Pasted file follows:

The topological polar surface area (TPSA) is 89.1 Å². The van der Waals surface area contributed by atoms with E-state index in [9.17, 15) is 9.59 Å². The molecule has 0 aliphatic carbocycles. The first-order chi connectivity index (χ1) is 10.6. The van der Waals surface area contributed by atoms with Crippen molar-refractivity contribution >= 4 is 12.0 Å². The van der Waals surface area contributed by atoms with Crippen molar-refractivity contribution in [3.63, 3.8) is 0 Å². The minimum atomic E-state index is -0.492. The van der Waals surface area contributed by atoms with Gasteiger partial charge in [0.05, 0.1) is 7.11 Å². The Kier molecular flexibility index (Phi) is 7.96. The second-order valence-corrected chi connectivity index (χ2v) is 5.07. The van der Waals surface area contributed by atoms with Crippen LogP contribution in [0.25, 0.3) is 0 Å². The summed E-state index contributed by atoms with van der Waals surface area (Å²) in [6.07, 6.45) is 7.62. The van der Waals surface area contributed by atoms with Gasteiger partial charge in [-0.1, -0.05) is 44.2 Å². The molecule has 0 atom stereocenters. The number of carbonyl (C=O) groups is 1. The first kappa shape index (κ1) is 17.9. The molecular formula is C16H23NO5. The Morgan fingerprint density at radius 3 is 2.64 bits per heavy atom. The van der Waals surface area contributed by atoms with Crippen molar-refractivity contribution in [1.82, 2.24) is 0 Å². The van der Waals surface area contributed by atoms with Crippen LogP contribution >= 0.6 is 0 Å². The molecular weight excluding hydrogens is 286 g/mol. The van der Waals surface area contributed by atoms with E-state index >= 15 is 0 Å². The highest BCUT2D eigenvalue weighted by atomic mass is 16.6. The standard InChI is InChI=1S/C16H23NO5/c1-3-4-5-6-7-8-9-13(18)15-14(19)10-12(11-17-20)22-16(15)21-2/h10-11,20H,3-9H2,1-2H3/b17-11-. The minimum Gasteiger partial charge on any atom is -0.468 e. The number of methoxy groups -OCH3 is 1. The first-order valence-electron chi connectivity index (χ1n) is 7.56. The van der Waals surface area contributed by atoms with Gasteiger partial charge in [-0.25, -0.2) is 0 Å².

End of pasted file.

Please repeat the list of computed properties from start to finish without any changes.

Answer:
The topological polar surface area (TPSA) is 89.1 Å². The van der Waals surface area contributed by atoms with E-state index in [9.17, 15) is 9.59 Å². The molecule has 0 aliphatic carbocycles. The first-order chi connectivity index (χ1) is 10.6. The van der Waals surface area contributed by atoms with Crippen molar-refractivity contribution >= 4 is 12.0 Å². The van der Waals surface area contributed by atoms with Crippen molar-refractivity contribution in [3.63, 3.8) is 0 Å². The minimum atomic E-state index is -0.492. The van der Waals surface area contributed by atoms with Gasteiger partial charge in [0.05, 0.1) is 7.11 Å². The Kier molecular flexibility index (Phi) is 7.96. The second-order valence-corrected chi connectivity index (χ2v) is 5.07. The van der Waals surface area contributed by atoms with Crippen LogP contribution in [0.25, 0.3) is 0 Å². The summed E-state index contributed by atoms with van der Waals surface area (Å²) in [6.07, 6.45) is 7.62. The van der Waals surface area contributed by atoms with Gasteiger partial charge in [-0.1, -0.05) is 44.2 Å². The molecule has 0 atom stereocenters. The number of carbonyl (C=O) groups is 1. The first kappa shape index (κ1) is 17.9. The molecular formula is C16H23NO5. The Morgan fingerprint density at radius 3 is 2.64 bits per heavy atom. The van der Waals surface area contributed by atoms with Crippen molar-refractivity contribution in [1.82, 2.24) is 0 Å². The van der Waals surface area contributed by atoms with Crippen LogP contribution >= 0.6 is 0 Å². The molecular weight excluding hydrogens is 286 g/mol. The van der Waals surface area contributed by atoms with E-state index >= 15 is 0 Å². The highest BCUT2D eigenvalue weighted by atomic mass is 16.6. The standard InChI is InChI=1S/C16H23NO5/c1-3-4-5-6-7-8-9-13(18)15-14(19)10-12(11-17-20)22-16(15)21-2/h10-11,20H,3-9H2,1-2H3/b17-11-. The minimum Gasteiger partial charge on any atom is -0.468 e. The number of methoxy groups -OCH3 is 1. The first-order valence-electron chi connectivity index (χ1n) is 7.56. The van der Waals surface area contributed by atoms with Gasteiger partial charge in [-0.25, -0.2) is 0 Å².